In his first broadcast of 2013, Jon Stewart chose to direct his attention at another big story that took place over the break: the failure of the outgoing House of Representatives to approve (or even vote on) a relief package for the victims of Hurricane Sandy.
Regular “Daily Show” watchers may recall a couple of years ago when Stewart launched a crusade against conservative lawmakers who were reluctant to provide health benefits for 9/11 first responders. Thanks in part to the public shaming, the bill eventually passed.
Stewart returned Monday with the same sense of righteous indignation, directing his ire at congressional Republicans. First, he took them to task for not putting the $60 billion aid package to a vote before they adjourned last week. “House Republicans probably wanted to get home,” he reasoned. “ You know who else wanted to get home? The people whose homes got swept away by Hurricane Sandy.”
The move was so “redonkulous,” according to Stewart, that even Republican Rep. Peter King of New York – not a man known for his moderation – blasted it as a “disgrace.”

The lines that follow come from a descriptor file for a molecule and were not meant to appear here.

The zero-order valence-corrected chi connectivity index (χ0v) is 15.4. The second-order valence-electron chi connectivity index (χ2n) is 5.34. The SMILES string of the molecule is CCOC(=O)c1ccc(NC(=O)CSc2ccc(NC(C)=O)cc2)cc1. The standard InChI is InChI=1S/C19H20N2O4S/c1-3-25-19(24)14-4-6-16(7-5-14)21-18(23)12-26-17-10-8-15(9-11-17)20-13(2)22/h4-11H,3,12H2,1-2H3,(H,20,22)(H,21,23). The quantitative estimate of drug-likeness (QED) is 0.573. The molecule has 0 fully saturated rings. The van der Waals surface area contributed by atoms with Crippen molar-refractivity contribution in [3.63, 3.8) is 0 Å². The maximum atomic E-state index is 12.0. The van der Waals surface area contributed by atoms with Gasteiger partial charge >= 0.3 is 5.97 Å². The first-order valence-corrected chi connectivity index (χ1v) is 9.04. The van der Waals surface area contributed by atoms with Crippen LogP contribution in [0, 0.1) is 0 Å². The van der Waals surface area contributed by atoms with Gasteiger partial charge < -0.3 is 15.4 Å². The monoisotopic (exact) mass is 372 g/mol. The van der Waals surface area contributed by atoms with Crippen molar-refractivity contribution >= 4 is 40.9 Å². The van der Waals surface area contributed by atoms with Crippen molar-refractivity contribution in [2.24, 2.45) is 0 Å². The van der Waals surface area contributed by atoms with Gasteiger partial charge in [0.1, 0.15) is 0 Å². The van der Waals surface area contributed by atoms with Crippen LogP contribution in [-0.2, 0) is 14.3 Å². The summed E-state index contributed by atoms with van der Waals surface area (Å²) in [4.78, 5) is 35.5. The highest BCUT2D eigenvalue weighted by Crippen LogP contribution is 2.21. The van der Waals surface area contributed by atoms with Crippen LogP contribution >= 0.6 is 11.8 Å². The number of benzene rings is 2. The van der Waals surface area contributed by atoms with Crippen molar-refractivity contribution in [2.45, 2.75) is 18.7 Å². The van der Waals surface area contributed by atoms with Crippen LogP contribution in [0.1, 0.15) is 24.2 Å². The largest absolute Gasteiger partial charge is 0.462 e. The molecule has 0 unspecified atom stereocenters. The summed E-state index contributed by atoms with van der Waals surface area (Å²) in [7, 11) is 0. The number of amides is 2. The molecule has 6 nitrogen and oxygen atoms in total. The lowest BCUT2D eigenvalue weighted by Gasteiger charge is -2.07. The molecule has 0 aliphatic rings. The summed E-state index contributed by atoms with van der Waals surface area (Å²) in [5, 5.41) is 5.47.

Eventually, the House got around to approving $9 billion in flood funding – delaying a vote on an additional $51 million in relief until next week because, as Stewart joked, “What’s another week when you’ve been [in trouble] for months?”
Given that voting for hurricane recovery is something that “Jesus, or any other human being that isn’t” a jerk would do, Stewart wondered why 67 Republicans voted against the $9 billion package. Among them was former vice presidential candidate Paul Ryan, who dismissed the bill as pork-barrel spending. Stewart wasn’t buying it. “It’s two paragraphs that add 9.7 billion to the national flood insurance program and nothing else,” he said. “There’s as much pork in here as in the mini fridge in the PETA break room. there’s no pork in this thing.”
He also argued that Republicans who claimed they objected to Sandy relief for principled ideological reasons were nothing short of hypocrites. “Exhibit A” was Mississippi Rep. Steve Palazzo, who as recently as last year was asking for money for constituents hit by Hurricane Katrina in 2005.
“Look, Republicans, I get that you’re the party of limited government. But we’re not talking about Obamacare here, this was two paragraphs giving aid to people in need and you guys still couldn’t bring yourselves to vote for it because of some stupid principle that you yourselves only occasionally live by,” he said. “And here’s the thing: If you guys can’t vote for this then we’re [in trouble] for the next two years. And I’m not saying you’re responsible for all the problems facing our country, but you sure are making them a lot harder to fix.”